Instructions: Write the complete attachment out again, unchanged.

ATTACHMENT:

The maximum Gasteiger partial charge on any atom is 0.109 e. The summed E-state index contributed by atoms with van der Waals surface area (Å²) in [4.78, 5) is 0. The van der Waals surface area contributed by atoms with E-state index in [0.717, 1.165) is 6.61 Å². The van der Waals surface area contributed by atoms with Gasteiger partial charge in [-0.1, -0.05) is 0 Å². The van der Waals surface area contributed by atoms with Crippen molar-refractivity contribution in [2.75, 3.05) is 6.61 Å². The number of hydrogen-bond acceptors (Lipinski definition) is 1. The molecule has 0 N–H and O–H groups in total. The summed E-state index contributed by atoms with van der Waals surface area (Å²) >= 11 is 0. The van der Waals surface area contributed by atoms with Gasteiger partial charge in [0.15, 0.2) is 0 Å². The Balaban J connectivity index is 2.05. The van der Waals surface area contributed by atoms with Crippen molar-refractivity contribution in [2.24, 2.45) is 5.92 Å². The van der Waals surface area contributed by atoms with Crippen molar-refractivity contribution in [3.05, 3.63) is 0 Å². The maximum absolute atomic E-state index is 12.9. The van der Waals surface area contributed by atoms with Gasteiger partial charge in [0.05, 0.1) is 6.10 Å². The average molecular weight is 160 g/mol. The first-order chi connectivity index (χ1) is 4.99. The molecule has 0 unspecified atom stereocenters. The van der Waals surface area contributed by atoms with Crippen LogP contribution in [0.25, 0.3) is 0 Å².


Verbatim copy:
The maximum Gasteiger partial charge on any atom is 0.109 e. The summed E-state index contributed by atoms with van der Waals surface area (Å²) in [4.78, 5) is 0. The van der Waals surface area contributed by atoms with E-state index in [0.717, 1.165) is 6.61 Å². The van der Waals surface area contributed by atoms with Gasteiger partial charge in [-0.1, -0.05) is 0 Å². The van der Waals surface area contributed by atoms with Crippen molar-refractivity contribution in [2.75, 3.05) is 6.61 Å². The number of hydrogen-bond acceptors (Lipinski definition) is 1. The molecule has 0 N–H and O–H groups in total. The summed E-state index contributed by atoms with van der Waals surface area (Å²) >= 11 is 0. The van der Waals surface area contributed by atoms with Gasteiger partial charge in [0.15, 0.2) is 0 Å². The Balaban J connectivity index is 2.05. The van der Waals surface area contributed by atoms with Crippen molar-refractivity contribution in [2.24, 2.45) is 5.92 Å². The van der Waals surface area contributed by atoms with Crippen molar-refractivity contribution in [3.05, 3.63) is 0 Å². The maximum absolute atomic E-state index is 12.9. The van der Waals surface area contributed by atoms with Gasteiger partial charge in [0.05, 0.1) is 6.10 Å². The average molecular weight is 160 g/mol. The first-order chi connectivity index (χ1) is 4.99. The molecule has 0 unspecified atom stereocenters. The van der Waals surface area contributed by atoms with Crippen LogP contribution in [0.25, 0.3) is 0 Å².